Coal of Africa suffers water blow

Coal of Africa's Makhado coal project. (Pitcure: CoAL)
Coal of Africa's Makhado coal project. (Pitcure: CoAL)

Cape Town - Junior miner Coal of Africa (CoAL) [JSE:CZA] has suffered a huge setback after its integrated water-use licence for the proposed Makhado coal project has been suspended.

CoAL said the suspension comes after an appeal to the Department of Water and Sanitation submitted by the Vhembe Mineral Resources Forum, which is made of up concerned citizens, farmers and residents of Limpopo.

CoAL was granted a 20-year water licence in January as it planned to begin building the Makhado coking and thermal coal project in the second half of this year. However, the lack of a water-use licence would be a major setback for the mine which is intended to produce about 5.5-million tonnes of coal a year for domestic and export markets.

"The appeal automatically suspends the IWUL in terms of Section 148 (2) (b) of the South African National Water Act No 36 of 1998," stated the company.

"This appeal has been anticipated, and CoAL is in the process of preparing an urgent representation to the Minster of Water and Sanitation to request that the IWUL remain in full force and effect pending the final conclusion of the appeal by the Water Tribunal."

CoAL CEO David Brown said the company is actively engaging with the department to resolve the matter appropriately.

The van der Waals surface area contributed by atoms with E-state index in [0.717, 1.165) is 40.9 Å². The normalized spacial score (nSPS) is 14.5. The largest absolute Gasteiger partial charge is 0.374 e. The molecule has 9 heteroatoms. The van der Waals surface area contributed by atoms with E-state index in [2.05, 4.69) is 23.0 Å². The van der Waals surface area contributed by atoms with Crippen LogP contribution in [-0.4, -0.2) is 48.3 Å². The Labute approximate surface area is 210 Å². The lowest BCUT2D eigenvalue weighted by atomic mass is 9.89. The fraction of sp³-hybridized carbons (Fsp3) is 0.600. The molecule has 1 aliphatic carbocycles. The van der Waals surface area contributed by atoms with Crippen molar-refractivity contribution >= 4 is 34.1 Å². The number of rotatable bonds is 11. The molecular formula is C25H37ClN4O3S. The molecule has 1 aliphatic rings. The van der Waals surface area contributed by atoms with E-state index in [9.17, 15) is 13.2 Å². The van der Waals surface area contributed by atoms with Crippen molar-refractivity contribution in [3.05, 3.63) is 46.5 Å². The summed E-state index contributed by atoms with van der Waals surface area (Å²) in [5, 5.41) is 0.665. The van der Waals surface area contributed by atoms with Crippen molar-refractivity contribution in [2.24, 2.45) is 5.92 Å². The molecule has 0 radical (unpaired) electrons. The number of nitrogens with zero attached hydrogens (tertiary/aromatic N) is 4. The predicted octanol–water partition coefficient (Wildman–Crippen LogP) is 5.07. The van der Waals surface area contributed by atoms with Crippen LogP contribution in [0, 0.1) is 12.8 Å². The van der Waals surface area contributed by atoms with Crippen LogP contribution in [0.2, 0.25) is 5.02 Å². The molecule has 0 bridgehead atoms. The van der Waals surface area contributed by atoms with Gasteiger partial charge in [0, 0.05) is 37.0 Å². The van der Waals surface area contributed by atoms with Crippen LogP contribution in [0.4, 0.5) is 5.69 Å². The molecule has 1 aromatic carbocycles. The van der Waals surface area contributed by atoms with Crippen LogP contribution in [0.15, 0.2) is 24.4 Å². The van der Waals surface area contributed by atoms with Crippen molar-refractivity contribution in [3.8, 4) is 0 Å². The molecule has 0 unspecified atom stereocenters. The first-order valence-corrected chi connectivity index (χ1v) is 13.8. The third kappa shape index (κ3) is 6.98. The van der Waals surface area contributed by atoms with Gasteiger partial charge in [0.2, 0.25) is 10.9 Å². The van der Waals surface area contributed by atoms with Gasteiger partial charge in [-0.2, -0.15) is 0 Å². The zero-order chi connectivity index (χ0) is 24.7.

“We remain committed to the sustainable development of the Makhado Project, whilst recognising its potential to drive significant socio-economic transformation," he said.

"We will continue to engage with all stakeholders to ensure the ongoing implementation of our co-existent model, seeking co-operation between mining, agriculture and heritage land uses.”

In January when the government approved the water-use licence, 350Africa called for a climate change state of emergency and a moratorium on new water licences.

CoAL shares closed 2.08% higher at R0.49 on the JSE on Tuesday.

350Africa on Tuesday welcomed the suspension of CoAL’s water-use licence.

"This is a good start. Government now needs to ensure that there is a moratorium for new water licences and declare a climate change state of emergency,"  said communications manager Lerato Letebele.

She said the suspension is representative of the immense power that affected people and communities have when standing together against what 350Africa described as "an unjust cause such as the approval of a mining water licence that would lead to destruction in the area”.

Letebele explained that the mining project will cause irreversible damage to the area, including the World Heritage Site, the Mapungubwe Cultural Landscape located in Limpopo.

Initially, water was to be obtained from boreholes for the construction phase, and would be supplemented by some 4.6 million litres of water per day to be obtained from the Nzhelele Dam. The Nzhelele Dam supplies water for formal agriculture while also feeding the demand from the mine.

"The expansion of mines in the area is threatening the social, economical and ecological livelihood of the community. The vast amount of water required for CoAL’s Makhado and Vele Mine is just not feasible. Residents already lack sufficient water for basic needs," said Letebele.

Coal of Africa Limited is engaged in the acquisition, exploration, development and operation of metallurgical and thermal coal projects in South Africa.

The firm operates through three divisions: Exploration, Development and Mining. The company’s principal assets and projects include the Makhado hard coking and thermal coal project; Vele colliery; three coal projects, namely Chapudi, Generaal and Mopane, and the Mooiplaats colliery.

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